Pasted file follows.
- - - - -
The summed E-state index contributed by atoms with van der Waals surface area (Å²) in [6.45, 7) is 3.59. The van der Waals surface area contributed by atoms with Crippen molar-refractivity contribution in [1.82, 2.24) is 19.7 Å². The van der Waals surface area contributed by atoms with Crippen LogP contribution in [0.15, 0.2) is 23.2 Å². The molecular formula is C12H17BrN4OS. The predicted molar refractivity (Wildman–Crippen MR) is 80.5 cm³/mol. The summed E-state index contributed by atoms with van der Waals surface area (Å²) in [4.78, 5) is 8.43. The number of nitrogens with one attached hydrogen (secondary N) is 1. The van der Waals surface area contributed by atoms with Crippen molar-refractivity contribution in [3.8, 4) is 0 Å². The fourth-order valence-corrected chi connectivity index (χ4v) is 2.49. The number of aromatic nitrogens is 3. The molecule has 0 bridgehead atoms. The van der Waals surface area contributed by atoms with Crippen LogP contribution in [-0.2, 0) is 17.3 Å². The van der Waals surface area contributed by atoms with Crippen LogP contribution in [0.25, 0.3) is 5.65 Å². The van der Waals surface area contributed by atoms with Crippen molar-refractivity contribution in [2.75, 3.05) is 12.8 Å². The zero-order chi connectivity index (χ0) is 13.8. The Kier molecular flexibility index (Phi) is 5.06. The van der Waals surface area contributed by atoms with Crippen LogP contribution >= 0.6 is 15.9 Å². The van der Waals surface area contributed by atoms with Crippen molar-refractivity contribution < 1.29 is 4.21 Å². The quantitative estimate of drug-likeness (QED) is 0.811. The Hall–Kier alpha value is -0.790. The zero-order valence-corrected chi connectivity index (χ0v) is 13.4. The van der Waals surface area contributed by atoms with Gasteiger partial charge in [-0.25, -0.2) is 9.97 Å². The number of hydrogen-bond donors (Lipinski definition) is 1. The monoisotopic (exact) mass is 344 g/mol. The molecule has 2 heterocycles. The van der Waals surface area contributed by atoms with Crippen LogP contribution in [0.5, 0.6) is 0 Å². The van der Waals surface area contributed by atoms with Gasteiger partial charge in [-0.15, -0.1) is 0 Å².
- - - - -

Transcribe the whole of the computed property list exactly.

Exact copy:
The summed E-state index contributed by atoms with van der Waals surface area (Å²) in [6.45, 7) is 3.59. The van der Waals surface area contributed by atoms with Crippen molar-refractivity contribution in [1.82, 2.24) is 19.7 Å². The van der Waals surface area contributed by atoms with Crippen LogP contribution in [0.15, 0.2) is 23.2 Å². The molecular formula is C12H17BrN4OS. The predicted molar refractivity (Wildman–Crippen MR) is 80.5 cm³/mol. The summed E-state index contributed by atoms with van der Waals surface area (Å²) in [4.78, 5) is 8.43. The number of nitrogens with one attached hydrogen (secondary N) is 1. The van der Waals surface area contributed by atoms with Crippen molar-refractivity contribution in [3.8, 4) is 0 Å². The fourth-order valence-corrected chi connectivity index (χ4v) is 2.49. The number of aromatic nitrogens is 3. The molecule has 0 bridgehead atoms. The van der Waals surface area contributed by atoms with Crippen LogP contribution in [-0.2, 0) is 17.3 Å². The van der Waals surface area contributed by atoms with Crippen LogP contribution in [0.25, 0.3) is 5.65 Å². The van der Waals surface area contributed by atoms with Crippen molar-refractivity contribution in [2.75, 3.05) is 12.8 Å². The zero-order chi connectivity index (χ0) is 13.8. The Kier molecular flexibility index (Phi) is 5.06. The van der Waals surface area contributed by atoms with Crippen LogP contribution >= 0.6 is 15.9 Å². The van der Waals surface area contributed by atoms with Crippen molar-refractivity contribution < 1.29 is 4.21 Å². The quantitative estimate of drug-likeness (QED) is 0.811. The Hall–Kier alpha value is -0.790. The zero-order valence-corrected chi connectivity index (χ0v) is 13.4. The van der Waals surface area contributed by atoms with Gasteiger partial charge in [-0.25, -0.2) is 9.97 Å². The number of hydrogen-bond donors (Lipinski definition) is 1. The monoisotopic (exact) mass is 344 g/mol. The molecule has 2 heterocycles. The van der Waals surface area contributed by atoms with Crippen LogP contribution in [0.5, 0.6) is 0 Å². The van der Waals surface area contributed by atoms with Gasteiger partial charge in [-0.15, -0.1) is 0 Å².